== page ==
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“The maps will help us in the future so that the government will take us into account in development plans.”
Altagracia Feliciano, a health promoter in Batey Esperanza, Dominican Republic, recently participated in a community mapping exercise conducted by the PRIME II Project as part of a new reproductive health program in the country’s bateyes. Home to former sugar cane workers displaced when the industry was privatized, the bateyes are characterized by substandard living conditions.
Mapping the houses in the seven bateyes where PRIME II will work was an integral component of baseline activities for the future evaluation of the program. The maps will also be used to designate which households will be served by each of the health promoters who will be trained through the intervention. But for Ms. Feliciano and the other promoters, who drew the first versions of the maps with technical assistance from PRIME, the maps quickly assumed broader significance. Provincial agencies involved in delivering a variety of services are interested in using the maps, and mayors and community officials have requested copies.
Residents of the bateyes also became active in the mapping process, which commenced with the spectacle of two “gringos” standing atop a tin roof pointing and looking around. Community members initially failed to understand what this sort of exercise could possibly have to do with a program to improve their health. But the maps soon became symbolic in other ways. In communities that had never been charted on paper, the maps provided a newfound sense of place and pride. “You can see where your house is and that makes you feel good,” said one community member. “And anybody can find us here with the map, no matter where they’re from.”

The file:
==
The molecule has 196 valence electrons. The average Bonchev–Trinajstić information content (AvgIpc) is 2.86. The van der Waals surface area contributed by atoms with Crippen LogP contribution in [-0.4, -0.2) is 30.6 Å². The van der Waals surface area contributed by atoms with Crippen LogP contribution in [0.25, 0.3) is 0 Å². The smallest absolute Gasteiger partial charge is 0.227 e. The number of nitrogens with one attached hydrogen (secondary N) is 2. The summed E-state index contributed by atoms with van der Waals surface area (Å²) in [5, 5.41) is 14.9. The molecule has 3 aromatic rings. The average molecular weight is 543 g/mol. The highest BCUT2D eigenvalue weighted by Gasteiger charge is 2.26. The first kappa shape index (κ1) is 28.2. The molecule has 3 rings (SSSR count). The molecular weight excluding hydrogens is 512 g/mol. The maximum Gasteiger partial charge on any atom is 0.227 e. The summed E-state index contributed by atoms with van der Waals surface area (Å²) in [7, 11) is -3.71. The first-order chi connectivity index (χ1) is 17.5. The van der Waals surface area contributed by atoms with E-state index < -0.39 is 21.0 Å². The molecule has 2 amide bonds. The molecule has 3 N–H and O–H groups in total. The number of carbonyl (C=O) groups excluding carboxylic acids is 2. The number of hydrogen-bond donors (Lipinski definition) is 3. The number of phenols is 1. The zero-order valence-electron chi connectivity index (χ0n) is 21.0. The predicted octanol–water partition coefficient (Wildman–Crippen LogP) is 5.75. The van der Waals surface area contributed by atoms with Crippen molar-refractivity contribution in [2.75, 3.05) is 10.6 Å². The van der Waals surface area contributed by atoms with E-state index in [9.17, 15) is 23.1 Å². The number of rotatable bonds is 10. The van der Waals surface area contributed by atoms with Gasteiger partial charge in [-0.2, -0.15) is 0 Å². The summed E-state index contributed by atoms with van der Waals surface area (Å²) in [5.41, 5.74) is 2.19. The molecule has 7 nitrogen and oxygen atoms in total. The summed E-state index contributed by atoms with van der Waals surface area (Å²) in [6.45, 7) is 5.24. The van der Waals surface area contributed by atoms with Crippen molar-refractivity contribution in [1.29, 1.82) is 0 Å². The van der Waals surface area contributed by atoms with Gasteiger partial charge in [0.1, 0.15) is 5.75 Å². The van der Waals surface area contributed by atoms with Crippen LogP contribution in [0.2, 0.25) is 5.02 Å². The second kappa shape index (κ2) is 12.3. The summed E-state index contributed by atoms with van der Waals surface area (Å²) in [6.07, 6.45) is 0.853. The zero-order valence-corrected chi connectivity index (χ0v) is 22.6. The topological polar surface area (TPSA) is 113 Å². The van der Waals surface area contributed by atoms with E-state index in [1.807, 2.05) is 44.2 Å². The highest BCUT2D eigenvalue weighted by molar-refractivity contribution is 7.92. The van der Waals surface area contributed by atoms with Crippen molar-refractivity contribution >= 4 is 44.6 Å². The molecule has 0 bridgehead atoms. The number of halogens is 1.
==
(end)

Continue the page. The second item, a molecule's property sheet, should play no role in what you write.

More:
The enthusiasm generated by the maps bodes well for the implementation of PRIME II’s intervention, which will tap into the vibrant culture of the bateyes through the health promoters and the popular medium of local radio. In collaboration with the Dominican Institute for Community Action, PRIME is training 35 promoters in reproductive health skills using a curriculum developed by project partners Intrah, PATH and TRG that emphasizes the promoters’ role in family planning education, community-based provision of family planning methods, and HIV/STI prevention. The radio programs, covering specific topics in reproductive health, will be followed by community discussions led by the promoters.
If, as Ms. Feliciano hopes, the maps generate additional development projects to help the impoverished and neglected bateyes, then they will have succeeded as a mini-intervention of their own: a fortuitous synergy of improved reproductive health care and community identity and empowerment.
The PRIME II Project works around the world to strengthen the performance of primary-care providers as they strive to improve family planning and reproductive health services in their communities.
PRIME Voices #8, Dominican Republic: Community Mapping in Bateyes, 12/18/01.